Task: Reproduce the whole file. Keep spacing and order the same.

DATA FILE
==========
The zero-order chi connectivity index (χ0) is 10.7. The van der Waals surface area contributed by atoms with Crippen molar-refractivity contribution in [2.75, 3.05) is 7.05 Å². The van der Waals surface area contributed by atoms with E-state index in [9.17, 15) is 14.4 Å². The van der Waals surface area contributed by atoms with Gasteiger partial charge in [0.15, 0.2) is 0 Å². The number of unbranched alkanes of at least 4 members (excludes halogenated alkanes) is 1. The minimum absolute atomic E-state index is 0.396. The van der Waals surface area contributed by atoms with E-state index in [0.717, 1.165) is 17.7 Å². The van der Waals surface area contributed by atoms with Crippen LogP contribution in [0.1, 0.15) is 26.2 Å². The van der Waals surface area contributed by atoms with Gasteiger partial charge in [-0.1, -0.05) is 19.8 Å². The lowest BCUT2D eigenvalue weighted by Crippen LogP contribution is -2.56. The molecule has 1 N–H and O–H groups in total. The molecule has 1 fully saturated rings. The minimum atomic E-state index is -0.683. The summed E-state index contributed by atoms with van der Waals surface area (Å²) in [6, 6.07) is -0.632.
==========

The zero-order chi connectivity index (χ0) is 10.7. The van der Waals surface area contributed by atoms with Crippen molar-refractivity contribution in [2.75, 3.05) is 7.05 Å². The van der Waals surface area contributed by atoms with E-state index in [9.17, 15) is 14.4 Å². The van der Waals surface area contributed by atoms with Gasteiger partial charge in [0.15, 0.2) is 0 Å². The number of unbranched alkanes of at least 4 members (excludes halogenated alkanes) is 1. The minimum absolute atomic E-state index is 0.396. The van der Waals surface area contributed by atoms with E-state index in [0.717, 1.165) is 17.7 Å². The van der Waals surface area contributed by atoms with Crippen LogP contribution in [0.1, 0.15) is 26.2 Å². The van der Waals surface area contributed by atoms with Gasteiger partial charge in [-0.1, -0.05) is 19.8 Å². The lowest BCUT2D eigenvalue weighted by Crippen LogP contribution is -2.56. The molecule has 1 N–H and O–H groups in total. The molecule has 1 fully saturated rings. The minimum atomic E-state index is -0.683. The summed E-state index contributed by atoms with van der Waals surface area (Å²) in [6, 6.07) is -0.632.